It may sound a little strange that global markets are going through a meltdown due to fears of a potential recession in the next year or two, particularly given how strongly the economy has been performing.
- Central banks worldwide are lifting interest rates to bring down inflation
- Markets are worried this rate-hiking cycle may cause a recession
- The RBA lifted the cash rate target to 0.85pc in June
Last week, the ASX 200 fell by 6.6 per cent – its worst fall since the COVID-19 crash of March 2020.
The Australian share market is undergoing a correction, having dropped by almost 16 per cent from its record high in August last year.
To be classified as a “bear” market, it will need to drop at least a further 4 per cent.
Meanwhile, on Wall Street, the S&P 500 and Nasdaq are deep in bear-market territory, having plummeted by more than 20 and 30 per cent, respectively, from their all-time highs.
In recent months, the Reserve Bank, US Federal Reserve and their global counterparts have lifted interest rates aggressively to bring down the cost of living, which has surged by its fastest pace in many decades.
They have also removed trillions of dollars in stimulus they had pumped into their COVID-ravaged economies over the past couple of years – a move that has caused their economies to overheat and for bubbles to emerge in the stock, property and cryptocurrency markets.
“This is a real downturn that is happening for real reason,” nabTrade’s head of investment behavior, Gemma Dale, told ABC News.
“It’s not just sentiment. Higher rates mean that you should pay less for equities (shares).
“Any company with a lot of debt is going to perform badly and a higher interest-rate environment,” Ms Dale said, referring specifically to unprofitable tech and buy now, pay later companies.
On the flip side, she is more optimistic about infrastructure and toll-road stocks.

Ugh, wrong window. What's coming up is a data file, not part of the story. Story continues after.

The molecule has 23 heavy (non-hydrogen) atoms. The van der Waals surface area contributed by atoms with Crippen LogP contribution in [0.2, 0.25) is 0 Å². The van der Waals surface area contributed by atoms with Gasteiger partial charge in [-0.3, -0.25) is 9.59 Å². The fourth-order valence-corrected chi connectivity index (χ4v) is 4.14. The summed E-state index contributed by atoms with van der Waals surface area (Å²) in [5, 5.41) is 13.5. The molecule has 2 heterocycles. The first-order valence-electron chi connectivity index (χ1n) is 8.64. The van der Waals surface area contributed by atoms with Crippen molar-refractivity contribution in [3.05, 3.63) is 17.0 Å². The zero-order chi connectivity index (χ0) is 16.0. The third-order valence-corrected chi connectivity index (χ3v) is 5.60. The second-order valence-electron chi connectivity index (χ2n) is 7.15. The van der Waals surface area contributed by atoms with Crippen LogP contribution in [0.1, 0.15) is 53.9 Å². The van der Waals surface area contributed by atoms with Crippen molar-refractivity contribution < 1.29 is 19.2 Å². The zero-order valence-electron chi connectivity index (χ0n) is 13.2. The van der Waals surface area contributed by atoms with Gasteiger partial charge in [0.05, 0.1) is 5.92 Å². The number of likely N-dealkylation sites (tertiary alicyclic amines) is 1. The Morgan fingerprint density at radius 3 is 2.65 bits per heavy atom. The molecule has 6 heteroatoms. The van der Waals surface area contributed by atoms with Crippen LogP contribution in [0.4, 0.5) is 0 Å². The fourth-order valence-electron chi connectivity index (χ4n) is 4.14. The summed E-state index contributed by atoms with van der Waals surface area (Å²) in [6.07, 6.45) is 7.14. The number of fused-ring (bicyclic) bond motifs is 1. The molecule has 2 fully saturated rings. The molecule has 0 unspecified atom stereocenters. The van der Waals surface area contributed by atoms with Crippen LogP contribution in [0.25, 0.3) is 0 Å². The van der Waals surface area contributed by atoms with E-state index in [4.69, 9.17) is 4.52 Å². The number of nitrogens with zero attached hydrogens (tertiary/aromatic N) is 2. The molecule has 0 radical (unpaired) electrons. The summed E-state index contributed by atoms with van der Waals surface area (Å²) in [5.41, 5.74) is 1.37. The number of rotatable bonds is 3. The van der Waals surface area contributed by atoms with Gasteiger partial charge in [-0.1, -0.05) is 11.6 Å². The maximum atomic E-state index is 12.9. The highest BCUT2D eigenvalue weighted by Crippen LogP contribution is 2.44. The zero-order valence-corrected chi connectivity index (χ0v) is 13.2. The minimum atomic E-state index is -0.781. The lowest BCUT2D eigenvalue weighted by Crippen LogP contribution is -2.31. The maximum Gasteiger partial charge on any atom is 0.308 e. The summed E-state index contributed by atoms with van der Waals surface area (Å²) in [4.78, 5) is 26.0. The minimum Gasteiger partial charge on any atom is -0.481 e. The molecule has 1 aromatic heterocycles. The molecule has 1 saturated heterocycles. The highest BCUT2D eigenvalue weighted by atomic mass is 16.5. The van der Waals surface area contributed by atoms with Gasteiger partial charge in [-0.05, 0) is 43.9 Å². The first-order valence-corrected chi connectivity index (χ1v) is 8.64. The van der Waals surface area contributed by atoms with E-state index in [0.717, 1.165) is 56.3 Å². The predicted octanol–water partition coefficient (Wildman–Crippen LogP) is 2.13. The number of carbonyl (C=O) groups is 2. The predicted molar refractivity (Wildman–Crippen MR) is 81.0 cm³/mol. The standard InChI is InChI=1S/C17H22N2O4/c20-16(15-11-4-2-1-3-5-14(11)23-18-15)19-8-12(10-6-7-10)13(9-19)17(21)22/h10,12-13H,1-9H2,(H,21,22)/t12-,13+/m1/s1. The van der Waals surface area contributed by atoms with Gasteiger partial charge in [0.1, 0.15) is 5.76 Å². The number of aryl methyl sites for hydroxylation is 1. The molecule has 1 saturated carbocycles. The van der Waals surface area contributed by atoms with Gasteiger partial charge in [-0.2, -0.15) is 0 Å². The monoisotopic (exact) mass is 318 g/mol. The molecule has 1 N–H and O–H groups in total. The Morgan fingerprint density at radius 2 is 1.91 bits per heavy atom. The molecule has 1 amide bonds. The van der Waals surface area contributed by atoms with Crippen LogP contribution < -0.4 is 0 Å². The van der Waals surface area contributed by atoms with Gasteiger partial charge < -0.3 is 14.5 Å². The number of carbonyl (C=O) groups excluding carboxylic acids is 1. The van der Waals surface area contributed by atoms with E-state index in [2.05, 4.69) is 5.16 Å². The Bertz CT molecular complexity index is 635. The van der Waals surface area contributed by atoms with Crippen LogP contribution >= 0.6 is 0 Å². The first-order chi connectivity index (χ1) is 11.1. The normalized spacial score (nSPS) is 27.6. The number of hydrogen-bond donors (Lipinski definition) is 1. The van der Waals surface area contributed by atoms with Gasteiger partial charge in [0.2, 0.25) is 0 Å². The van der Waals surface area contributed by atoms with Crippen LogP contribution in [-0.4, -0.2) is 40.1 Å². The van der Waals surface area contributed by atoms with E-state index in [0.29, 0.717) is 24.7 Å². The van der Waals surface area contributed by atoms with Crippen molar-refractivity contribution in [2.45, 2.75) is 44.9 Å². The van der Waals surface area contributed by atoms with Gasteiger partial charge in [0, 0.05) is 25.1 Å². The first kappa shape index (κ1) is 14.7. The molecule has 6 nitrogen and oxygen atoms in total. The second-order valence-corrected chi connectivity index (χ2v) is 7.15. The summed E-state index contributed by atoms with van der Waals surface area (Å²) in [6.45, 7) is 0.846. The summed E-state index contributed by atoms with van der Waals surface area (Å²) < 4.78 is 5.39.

“Any company that can pass on their increased costs directly to the consumer, without any meaningful fall in volume … are really good companies to look at.”
‘Too early’ to say markets have bottomed
The share market is undergoing an increasingly volatile period as there is considerable debate about how rapidly, and by how much, the RBA and its global peers will raise interest rates.
However, it is tough for central banks to reach a “neutral rate”. It is a sweet spot where they are not stimulating the economy, nor are they causing it to slow down.
The US Fed, in particular, does not have a great track record when it comes to avoiding economic downturns during their previous rate hiking cycles.
The Fed has “never been able to correct” even smaller overshoots of inflation and employment “without pushing the economy into a significant recession,” according to Deutsche Bank, which is forecasting a major recession for the US.
“We remain of the view that a global recession can be avoided,” AMP Capital chief economist Shane Oliver said.
“Either way, it’s still too early to say that shares have bottomed.”
Beware the ‘dead-cat bounce’
Despite the market falling deeper into a “correction” or “bear-market” phase, some market experts are warning against “buying the dip”.
During those tough phases in the market, there is often a short-lived recovery, followed by an even bigger sell-off. It is often referred to as a “dead-cat bounce” and likened to catching a falling knife.